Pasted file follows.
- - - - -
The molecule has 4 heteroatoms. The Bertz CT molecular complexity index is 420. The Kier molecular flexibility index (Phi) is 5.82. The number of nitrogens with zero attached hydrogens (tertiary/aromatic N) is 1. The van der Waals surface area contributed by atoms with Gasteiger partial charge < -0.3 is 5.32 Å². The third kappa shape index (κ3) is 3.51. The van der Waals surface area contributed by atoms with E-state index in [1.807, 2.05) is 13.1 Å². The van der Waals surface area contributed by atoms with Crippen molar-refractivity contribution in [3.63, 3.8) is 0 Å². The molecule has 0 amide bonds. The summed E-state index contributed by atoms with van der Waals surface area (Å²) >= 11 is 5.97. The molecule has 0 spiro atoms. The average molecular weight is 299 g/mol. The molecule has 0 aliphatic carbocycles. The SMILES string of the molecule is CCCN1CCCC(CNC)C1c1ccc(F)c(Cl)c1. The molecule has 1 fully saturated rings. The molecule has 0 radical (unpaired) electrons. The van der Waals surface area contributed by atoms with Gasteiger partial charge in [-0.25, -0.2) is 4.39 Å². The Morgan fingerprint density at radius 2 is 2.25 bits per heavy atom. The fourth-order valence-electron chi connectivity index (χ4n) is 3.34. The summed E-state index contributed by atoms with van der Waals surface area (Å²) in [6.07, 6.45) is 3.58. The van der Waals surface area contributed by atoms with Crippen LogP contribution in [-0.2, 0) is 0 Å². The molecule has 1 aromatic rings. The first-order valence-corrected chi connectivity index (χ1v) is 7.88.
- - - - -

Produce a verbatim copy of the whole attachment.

The molecule has 4 heteroatoms. The Bertz CT molecular complexity index is 420. The Kier molecular flexibility index (Phi) is 5.82. The number of nitrogens with zero attached hydrogens (tertiary/aromatic N) is 1. The van der Waals surface area contributed by atoms with Gasteiger partial charge < -0.3 is 5.32 Å². The third kappa shape index (κ3) is 3.51. The van der Waals surface area contributed by atoms with E-state index in [1.807, 2.05) is 13.1 Å². The van der Waals surface area contributed by atoms with Crippen molar-refractivity contribution in [3.63, 3.8) is 0 Å². The molecule has 0 amide bonds. The summed E-state index contributed by atoms with van der Waals surface area (Å²) >= 11 is 5.97. The molecule has 0 spiro atoms. The average molecular weight is 299 g/mol. The molecule has 0 aliphatic carbocycles. The SMILES string of the molecule is CCCN1CCCC(CNC)C1c1ccc(F)c(Cl)c1. The molecule has 1 fully saturated rings. The molecule has 0 radical (unpaired) electrons. The van der Waals surface area contributed by atoms with Gasteiger partial charge in [-0.25, -0.2) is 4.39 Å². The Morgan fingerprint density at radius 2 is 2.25 bits per heavy atom. The fourth-order valence-electron chi connectivity index (χ4n) is 3.34. The summed E-state index contributed by atoms with van der Waals surface area (Å²) in [6.07, 6.45) is 3.58. The van der Waals surface area contributed by atoms with Crippen LogP contribution in [-0.2, 0) is 0 Å². The molecule has 1 aromatic rings. The first-order valence-corrected chi connectivity index (χ1v) is 7.88.